With just 140 horsepower, you'd expect the Honda Civic's efficient four-cylinder engine to be a dud, but it offers a lot of pep. That doesn't mean it has street-racing speed, but it can merge into highway traffic just fine and pass without causing panic. The Mazda3 is probably the only one of the Civic's competitors that's more fun to drive, but of course it's also thirstier at the pump.

The Honda Civic is nimble, with tight steering that also adds to the fun-to-drive factor. The ride is comfortable, but not as cushy as the Corolla's. I didn't mind it during highway commuting, though. Both road and wind noise were minimal for a car in this class.

Best of all for these days of sky-high gasoline prices, the Civic gets 25/36 mpg city/highway. That's near the top of the segment; the less powerful base Corolla is the only one that tops it, and even then it's only in city driving.

Safety
The Honda Civic received top scores in front-, side- and rear-impact crash tests by the Insurance Institute for Highway Safety. Usually cars that achieve such a feat earn the organization's Top Safety Pick award, but the Civic doesn't come with electronic stability control even as an option, and that takes it out of the running. We'd like to see stability control added as an option to the Civic before the system becomes mandatory in 2012.

The Honda Civic does come with standard antilock brakes, active front head restraints, side-impact airbags for front passengers and side curtain airbags for both rows of seats.

Civic in the Market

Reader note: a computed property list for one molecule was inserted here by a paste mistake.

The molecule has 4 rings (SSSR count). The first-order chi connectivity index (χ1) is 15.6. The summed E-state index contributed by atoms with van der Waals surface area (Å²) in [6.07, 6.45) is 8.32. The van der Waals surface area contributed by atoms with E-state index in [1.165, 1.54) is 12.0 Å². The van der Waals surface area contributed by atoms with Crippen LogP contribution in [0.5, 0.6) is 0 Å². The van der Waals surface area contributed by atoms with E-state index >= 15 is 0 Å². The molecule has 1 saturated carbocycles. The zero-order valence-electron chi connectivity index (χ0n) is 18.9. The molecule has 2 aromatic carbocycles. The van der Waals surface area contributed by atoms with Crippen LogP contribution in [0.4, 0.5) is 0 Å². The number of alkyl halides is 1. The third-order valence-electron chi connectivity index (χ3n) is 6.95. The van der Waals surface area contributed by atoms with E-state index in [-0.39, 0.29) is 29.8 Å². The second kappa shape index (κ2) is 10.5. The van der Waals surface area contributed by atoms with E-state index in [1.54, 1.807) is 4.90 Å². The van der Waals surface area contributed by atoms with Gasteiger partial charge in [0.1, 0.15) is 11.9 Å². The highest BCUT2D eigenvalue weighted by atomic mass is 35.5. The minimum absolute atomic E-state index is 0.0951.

What most impresses me about the Civic is that after nearly three years on the market it still holds up to extreme scrutiny in a very competitive segment. It's also priced well, coming in lower than the Nissan Sentra and about on par with the Corolla.

If you want someone to simply come out and say the Honda Civic is a better car than the rest, then I guess I'm your man. Even if all you want is hard numbers, the Civic wins on a lot of those fronts, too, especially those all-important mpg and MSRP numbers.

Send David an email  

 


Latest 2008 Civic Stories

Consumer Reviews

Exterior Styling
(4.6)
Performance
(4.3)
Interior Design
(4.4)
Comfort
(4.3)
Reliability
(4.7)
Value For The Money
(4.5)

What Drivers Are Saying

(5.0)

Good car to buy

by chungo from Covina Ca on October 10, 2018

This car was good and everything to drive and I would recommend it to family and friends and enjoy it. I would tell yo buy a Honda because is a reliant car and if you know mechanic is easy to change ... Read full review

(4.0)

Honda value

by Honda Value from orlando, fl on August 23, 2018

Good value for the money. Good looks, contemporary sport styling. Reliable, clean runner is great on fuel. The a/c isn't the greatest for Florida heat so be patient with that. Read full review

Safety & Recalls

Recalls

The 2008 Honda Civic currently has 5 recalls

IIHS Crash and Rollover Test Ratings

Based on 2008 Honda Civic DX

IIHS rates vehicles good, acceptable, marginal, or poor.

Head Restraints and Seats

Dynamic Rating
good
Overall Rear
good
Seat Head/Restraint Geometry
good

Moderate overlap front

Chest
good
Head/Neck
good